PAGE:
Each day as I leave my house this is the view I face at the end of my driveway.
Until just recently there was a house directly in front of us blocking our view of the cemetery, but the house has been removed. So now as I leave my home every day I face the cemetery. It’s not just any cemetery, though. It’s the cemetery where my seventeen year old daughter’s body is buried. Now, since the removal of the house, the start of every day for me includes facing her body’s grave.
For some, the cemetery is comforting, a place they like to go and remember. That’s wonderful, but that’s not me. I dislike the cemetery. My dislike is not rooted in failure to accept, or avoidance of death. Every moment of every day I am aware of the reality of death. My heart continually bears the painful temporal remains of death’s sting, our separation from Sarah.
I dislike the cemetery because seeing her grave invariably transports me back to one of the most excruciating days of my life. I rarely go. When I do go, it is raw and painful. The first time I drove down the driveway after they took the house away, my heart was pierced by the painful realization that I would now be forced to face the cemetery at the start of the day, everyday, indefinitely.
One morning last week, shortly after my now unavoidable daily routine of facing my child’s grave, I heard a song on Christian radio that, like so many others, was proclaiming God’s faithfulness to miraculously deliver us. It linked hope and an absence of fear to His capacity to perform earthly miracles. The song referenced the parting of the sea, walking through fire and shutting the mouths of lions. Hearing those truths exuberantly sung as a proclamation of hope in miraculous deliverance immediately brought to mind Hebrews 11:37-40.
“They were stoned, they were sawn in two, they were tempted, they were put to death with the sword; they went about in sheepskins, in goatskins, being destitute, afflicted, ill-treated ([men] of whom the world was not worthy), wandering in deserts and mountains and caves and holes in the ground. And all these, having gained approval through their faith, did not receive what was promised, because God had provided something better for us, so that apart from us they would not be made perfect.” Hebrews 11:37-40 [NASB]
Each of the miraculous examples of deliverance cited in those song lyrics, the parting of the sea, walking through fire and shutting the mouths of lions, are referenced in Hebrews 11 (29-34). But they are divinely yoked in scripture with the equally significant examples of those persecuted and martyred for their faith listed in the very next verses (35-38).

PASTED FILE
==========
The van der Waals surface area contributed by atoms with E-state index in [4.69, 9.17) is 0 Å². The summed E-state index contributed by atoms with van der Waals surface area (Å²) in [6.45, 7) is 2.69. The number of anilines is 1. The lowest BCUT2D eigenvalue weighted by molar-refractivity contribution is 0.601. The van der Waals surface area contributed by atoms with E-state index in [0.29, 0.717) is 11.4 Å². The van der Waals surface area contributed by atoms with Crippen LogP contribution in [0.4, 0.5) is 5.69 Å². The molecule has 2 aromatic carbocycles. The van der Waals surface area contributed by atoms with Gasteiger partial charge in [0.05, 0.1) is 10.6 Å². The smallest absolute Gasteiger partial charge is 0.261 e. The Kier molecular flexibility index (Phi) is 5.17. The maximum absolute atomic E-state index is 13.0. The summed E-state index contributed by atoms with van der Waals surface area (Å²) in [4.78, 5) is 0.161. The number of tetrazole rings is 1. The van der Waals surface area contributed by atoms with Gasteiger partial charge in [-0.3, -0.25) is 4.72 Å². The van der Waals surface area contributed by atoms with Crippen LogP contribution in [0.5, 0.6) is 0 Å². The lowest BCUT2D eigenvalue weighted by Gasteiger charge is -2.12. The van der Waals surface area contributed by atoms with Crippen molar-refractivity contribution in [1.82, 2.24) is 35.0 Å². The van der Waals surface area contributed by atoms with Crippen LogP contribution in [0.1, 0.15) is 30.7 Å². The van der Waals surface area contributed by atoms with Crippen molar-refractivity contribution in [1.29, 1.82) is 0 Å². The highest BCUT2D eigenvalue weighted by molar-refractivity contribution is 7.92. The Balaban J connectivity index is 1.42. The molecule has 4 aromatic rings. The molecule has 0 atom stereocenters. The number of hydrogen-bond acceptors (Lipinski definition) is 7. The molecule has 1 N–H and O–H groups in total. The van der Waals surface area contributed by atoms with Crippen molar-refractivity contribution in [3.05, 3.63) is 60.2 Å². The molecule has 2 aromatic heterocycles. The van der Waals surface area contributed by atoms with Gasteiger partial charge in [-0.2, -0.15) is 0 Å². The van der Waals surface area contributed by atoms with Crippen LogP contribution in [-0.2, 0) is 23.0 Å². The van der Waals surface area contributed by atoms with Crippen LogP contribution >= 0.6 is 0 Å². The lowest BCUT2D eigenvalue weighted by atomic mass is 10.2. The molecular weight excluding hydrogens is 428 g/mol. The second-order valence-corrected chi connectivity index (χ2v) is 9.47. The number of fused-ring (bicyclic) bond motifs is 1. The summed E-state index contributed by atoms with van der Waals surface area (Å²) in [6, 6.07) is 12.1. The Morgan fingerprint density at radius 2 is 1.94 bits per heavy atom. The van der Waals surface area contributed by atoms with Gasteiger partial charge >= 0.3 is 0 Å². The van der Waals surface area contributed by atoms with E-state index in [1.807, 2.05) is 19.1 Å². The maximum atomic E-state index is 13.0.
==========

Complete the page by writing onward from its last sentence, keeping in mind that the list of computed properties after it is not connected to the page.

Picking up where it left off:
I am not thankful for Sarah’s death, but I am thankful for the perspective her death has provided. As I face death daily through both the constant void of her absence and facing her grave each morning, I am continually reminded of the temporality of this life and the tremendous Hope of the eternal life found in Christ Jesus.
The temporal deliverance He provided and provides in earthly miracles is certainly worthy of our praising Him. But those momentary miracles of deliverance instantly pale in comparison to the miraculous eternal deliverance already secured through the sacrificial death and resurrection of Jesus Christ, and made freely available to whosoever will believe upon Him.
My certain hope and absence of fear is not found in the idea or hope of miraculously avoiding physical suffering or death here on earth. My certain hope and absence of fear is found facing the reality and imminence of my physical death and confidently knowing that “to die is gain” and to depart and be with Christ is “very much better” (Phil 1:21-23). In fully facing death I am then able to lift my eyes to look just an instant beyond it to the glorious eternity before me in Christ Jesus.
The miracles of temporal deliverance, parting of the sea, walking through fire and shutting the mouths of lions, are incredible displays of God’s power. But for me the more inspiring and encouraging displays of God’s power are in the verses that follow, the stories of His miraculously sustaining His children to persevere in the absence of deliverance.
In our prosperity theology laden Christian culture we must continually be sober and alert to push back against a false gospel that wrongly proclaims promises of guaranteed temporal deliverance from suffering, sickness, and death. It’s a lie from the father of lies, a brilliant scheme designed to thwart the salvation of many.
“Yet you do not know what your life will be like tomorrow. You are [just] a vapor that appears for a little while and then vanishes away.” James 4:14 [NASB]